I don’t know if Birmingham has more or less published writers than any other city it’s size, but it seems pretty rare for someone you know to get a book published round here. It’s even rarer for that book to be almost entirely about piers.

Described as “On The Road meets On The Buses,” Pier Review is an account of a possibly foolish attempt to visit every pier in England and Wales in two weeks. The launch party is tonight at The Woodman, New Canal Street, Birmingham. I spoke to one of the authors, Danny Smith, to find out more.

The phrase “road trip” is in big letters on the front of Pier Review underneath the title. What are your favourite road trip books, and did any of them have any influence on Pier Review?

In a very general sense books like On The Road, and Fear and Loathing In Las Vegas inspired me a great deal. Yeah, I know, another white writer guy inspired by Hunter S Thompson – BOOOOOOOring (although Campaign Trail is a better book and he never really beat Hells Angels for sheer writing in my opinion).

In a very real, specific sense, the book is written in two overlapping narrative of the events, that sometimes don’t fit together. This is mainly a homage to the Bad Wisdom books written by Bill Drummond and Mark Manning. While Pier Review isn’t as high weird as that, it was still important to try and infuse with that hint of weird that clings to our coast like fog.

Bill Drummond even gave us a quote for the book, which wasn’t used by the publishers but we love it – “I don’t think I read books any more, but if I did this would be one of them.”

Also I need to shout out to one of my favourite books ever “Are You Dave Gorman” by Dave Gorman, which also uses  duel narrators. It’s an incredibly funny book and a joy to read.


The book credits two authors and you’ve already mentioned a duel narrator. How does this work and how did you both go about writing the book? Did you both sit in a room together or were you sending stuff back and forth online?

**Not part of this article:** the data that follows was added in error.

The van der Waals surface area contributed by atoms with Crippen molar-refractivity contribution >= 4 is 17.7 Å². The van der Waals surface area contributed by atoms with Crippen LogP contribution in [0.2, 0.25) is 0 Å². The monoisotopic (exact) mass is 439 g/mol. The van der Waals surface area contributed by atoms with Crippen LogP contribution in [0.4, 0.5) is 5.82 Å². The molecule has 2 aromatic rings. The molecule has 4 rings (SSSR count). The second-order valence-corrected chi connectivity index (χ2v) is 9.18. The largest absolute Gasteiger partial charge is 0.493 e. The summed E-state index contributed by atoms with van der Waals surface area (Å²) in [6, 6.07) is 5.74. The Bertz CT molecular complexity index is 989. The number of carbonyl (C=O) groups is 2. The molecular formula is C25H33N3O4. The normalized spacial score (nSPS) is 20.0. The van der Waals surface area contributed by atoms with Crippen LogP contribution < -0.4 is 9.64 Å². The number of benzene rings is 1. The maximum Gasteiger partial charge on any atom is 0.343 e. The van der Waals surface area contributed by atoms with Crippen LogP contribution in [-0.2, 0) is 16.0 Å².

Actually, shortly after we got back Jon moved to Oxford and I went to live in Brighton for a while, although we never intended for it to be a smooth transition between the two viewpoints, so we both knew we had to write it on our own and lash it together afterwards. When we finally did get together it was surprisingly easy. I think we know each others’ rhythms so well that we kinda anticipated each others’ account subconsciously when we wrote it. Jon actually can do an uncanny writing impersonation of me – to the point where he has written things as me and even I’ve forgotten which is which.

Nurturing a book from initial idea to publication is a long, intensive process. Having gone through most of it, how do you feel about the book now? And are you planning any more?

The book is a little more of a compromise now, after publishers and editors involvement. But I have to admit it’s better for it. Its a steep learning curve knowing when to cave and when to dig your heels in. For example I use “Me and Jon” throughout the book, despite being told at every stage that “Jon and I” is more correct. It was tempting to let it be changed but it never read as my voice so stuck it out.

There’s a couple of ideas me and Jon are kicking around for a sequel if we are asked to write one. But also I think we’re both eager for the new challenge of writing something on our own. I’ve got a particular idea I’ve had for a year or so taking shape. I just need somewhere I can buy a cheap white suit.

If you could take anyone living or dead to a British seaside attraction who and where would it be?

I think I’d like to take William Burroughs to the decaying nightmare that is Blackpool.

Pier Review is out now and is published by  and can be purchased on iTunes here –


Or from Amazon here.

The website is here –


And anyone wishing to supply Danny Smith with a cheap white suit for his next project can contact him through the usual channels.

Johnny K x



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